Everyone knows the standard J-horror staple: the young girl in white clothes with long, matted black hair. What you may not know is that it isn’t a recent invention — it isn’t even a 20th century, or 19th century invention! That black-haired girl has been around for hundreds of years, and she was immortalized by the great yokai illustratior (and one of my favorite sources) Toriyama Sekien in his illustrated work “One Hundred Demons of the Past and Present.” The book is mostly filled with yokai of his own invention, and as he was a great critic of certain aspects of the times — namely corruptible Buddhist priests and state-sanctioned red-light districts like Yoshiwara — it’s often easy to guess which yokai were Toriyama originals. This black haired girl is a red-light district yokai, and like other brothel yokai we’ve looked at on this site (Taka-onna, Kerakera-onna) one of his own, but you can bet he didn’t invent the black-haired girl image either. That goes way back even further to goodness knows when…
Like her name suggests (the kanji for her name are ke 毛, meaning hair, and jōrō 倡妓, an archaic writing of 女郎 meaning prostitute), kejōrō is a prostitute whose face and body are hidden behind a curtain of long, matted black hair. She appears in red-light districts and brothels. Her victims are young men who, thinking they see a girl they recognize from behind, run up the the kejōrō to speak with her. When she turns around, her victim is shocked by the horrible, hairy monster in front of him. In some variations of the story, she even tries to attack her victim, tangling him up in her hair and using it to slice him up; though, kejōrō-related fatalities are very rare.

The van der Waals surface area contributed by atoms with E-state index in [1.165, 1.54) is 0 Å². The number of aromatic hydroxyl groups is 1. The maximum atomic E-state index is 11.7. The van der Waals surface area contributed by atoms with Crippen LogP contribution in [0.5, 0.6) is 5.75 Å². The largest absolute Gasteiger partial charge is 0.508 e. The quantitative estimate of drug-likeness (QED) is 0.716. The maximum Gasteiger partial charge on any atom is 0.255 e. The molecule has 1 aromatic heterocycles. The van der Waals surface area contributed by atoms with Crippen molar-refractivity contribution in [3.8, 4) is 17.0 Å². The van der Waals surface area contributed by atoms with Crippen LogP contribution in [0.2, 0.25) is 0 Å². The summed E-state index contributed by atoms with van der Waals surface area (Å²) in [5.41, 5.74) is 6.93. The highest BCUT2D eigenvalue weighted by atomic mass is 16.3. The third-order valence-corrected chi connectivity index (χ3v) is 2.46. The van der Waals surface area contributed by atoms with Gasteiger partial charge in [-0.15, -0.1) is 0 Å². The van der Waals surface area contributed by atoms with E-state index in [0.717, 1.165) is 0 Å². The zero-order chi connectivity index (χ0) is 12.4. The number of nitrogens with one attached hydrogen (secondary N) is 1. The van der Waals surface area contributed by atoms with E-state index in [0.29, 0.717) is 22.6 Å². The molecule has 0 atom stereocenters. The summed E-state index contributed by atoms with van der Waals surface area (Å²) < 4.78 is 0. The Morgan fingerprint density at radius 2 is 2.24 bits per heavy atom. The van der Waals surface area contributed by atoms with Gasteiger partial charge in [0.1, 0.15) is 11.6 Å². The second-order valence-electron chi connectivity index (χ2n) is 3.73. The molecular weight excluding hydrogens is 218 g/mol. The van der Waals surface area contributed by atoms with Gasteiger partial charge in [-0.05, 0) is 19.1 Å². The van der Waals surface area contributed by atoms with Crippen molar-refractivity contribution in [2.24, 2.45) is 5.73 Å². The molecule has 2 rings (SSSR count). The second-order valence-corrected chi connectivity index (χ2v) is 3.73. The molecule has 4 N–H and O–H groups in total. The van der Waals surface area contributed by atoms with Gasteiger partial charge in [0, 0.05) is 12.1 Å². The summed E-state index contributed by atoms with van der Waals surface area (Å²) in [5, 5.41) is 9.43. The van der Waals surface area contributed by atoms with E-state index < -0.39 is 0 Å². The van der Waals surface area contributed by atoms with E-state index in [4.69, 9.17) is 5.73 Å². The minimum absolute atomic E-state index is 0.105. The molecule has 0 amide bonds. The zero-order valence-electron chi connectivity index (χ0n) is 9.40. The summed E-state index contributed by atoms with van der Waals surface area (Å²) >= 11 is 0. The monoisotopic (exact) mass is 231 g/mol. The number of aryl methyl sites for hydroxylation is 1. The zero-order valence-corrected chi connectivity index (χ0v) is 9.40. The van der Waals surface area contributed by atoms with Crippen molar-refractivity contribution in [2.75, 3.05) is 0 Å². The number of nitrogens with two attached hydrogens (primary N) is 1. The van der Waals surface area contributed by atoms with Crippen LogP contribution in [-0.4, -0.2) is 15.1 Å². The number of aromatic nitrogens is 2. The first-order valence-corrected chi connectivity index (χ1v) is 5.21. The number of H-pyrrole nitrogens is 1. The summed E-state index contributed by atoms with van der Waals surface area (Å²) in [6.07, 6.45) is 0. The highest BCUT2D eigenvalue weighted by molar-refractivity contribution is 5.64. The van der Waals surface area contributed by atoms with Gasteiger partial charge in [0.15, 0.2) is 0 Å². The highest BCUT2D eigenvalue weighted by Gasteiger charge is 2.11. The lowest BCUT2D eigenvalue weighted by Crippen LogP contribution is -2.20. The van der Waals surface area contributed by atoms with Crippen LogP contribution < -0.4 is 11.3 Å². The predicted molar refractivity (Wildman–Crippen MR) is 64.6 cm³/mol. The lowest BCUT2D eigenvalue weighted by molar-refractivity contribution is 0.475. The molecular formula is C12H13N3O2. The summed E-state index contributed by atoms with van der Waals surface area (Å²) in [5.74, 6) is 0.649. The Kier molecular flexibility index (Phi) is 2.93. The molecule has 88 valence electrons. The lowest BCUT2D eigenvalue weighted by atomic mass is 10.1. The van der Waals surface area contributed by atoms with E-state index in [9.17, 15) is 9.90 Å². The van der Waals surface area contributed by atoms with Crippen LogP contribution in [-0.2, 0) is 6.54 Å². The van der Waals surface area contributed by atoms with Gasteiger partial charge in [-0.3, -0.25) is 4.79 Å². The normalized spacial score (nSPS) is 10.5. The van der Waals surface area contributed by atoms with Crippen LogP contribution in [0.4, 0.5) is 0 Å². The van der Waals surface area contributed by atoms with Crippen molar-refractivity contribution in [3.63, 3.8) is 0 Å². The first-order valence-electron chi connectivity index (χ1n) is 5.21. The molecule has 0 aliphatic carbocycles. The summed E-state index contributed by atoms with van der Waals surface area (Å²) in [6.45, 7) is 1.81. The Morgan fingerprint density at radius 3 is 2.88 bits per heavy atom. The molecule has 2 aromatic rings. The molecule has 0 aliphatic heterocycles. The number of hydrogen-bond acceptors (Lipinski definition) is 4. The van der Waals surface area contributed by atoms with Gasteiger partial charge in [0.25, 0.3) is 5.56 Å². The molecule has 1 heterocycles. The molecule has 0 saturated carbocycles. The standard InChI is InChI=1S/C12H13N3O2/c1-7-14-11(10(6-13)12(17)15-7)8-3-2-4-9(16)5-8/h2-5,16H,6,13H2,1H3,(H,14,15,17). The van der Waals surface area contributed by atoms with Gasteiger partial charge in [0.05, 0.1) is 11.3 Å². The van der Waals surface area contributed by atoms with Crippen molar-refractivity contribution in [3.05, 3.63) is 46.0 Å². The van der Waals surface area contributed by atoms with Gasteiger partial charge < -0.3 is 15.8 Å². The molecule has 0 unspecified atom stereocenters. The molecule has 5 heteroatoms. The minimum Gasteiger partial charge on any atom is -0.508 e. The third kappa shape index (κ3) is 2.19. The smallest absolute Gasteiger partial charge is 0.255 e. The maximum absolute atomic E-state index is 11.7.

I know that may not seem like much, but you can imagine the shock and disappointment for an anxious young man thinking he was about to “meet” his favorite “lady companion,” only to discover he has grabbed not just the wrong girl, but a hairy, faceless beast instead. Other theories suggest that her whole body may be covered in thick hair, not just her head.
Despite her horrible appearance to humans, kejōrō is said to be quite popular with yokai. So popular, in fact, that male yokai frequently fight each other over her, competing for her affection. There are even stories of kejōrō cutting off her hair and sending it to her lover or tattooing his name into her skin to prove her undying devotion to him. This is either very creepy, or very romantic. I’m leaning towards creepy…
There is some debate over Toriyama’s original description of the kejōrō as to whether she has a normal face under the matte of hair, or whether she is a faceless monster, like the nopperabō or the ohaguro-bettari, with various yokai researches weighing in on either side of the question.
Are you interested in yokai? Can’t get enough of strange Japanese culture? Then you should check out my book, The Night Parade of One Hundred Demons, on Amazon.com and learn the story behind over one hundred of these bizarre monsters!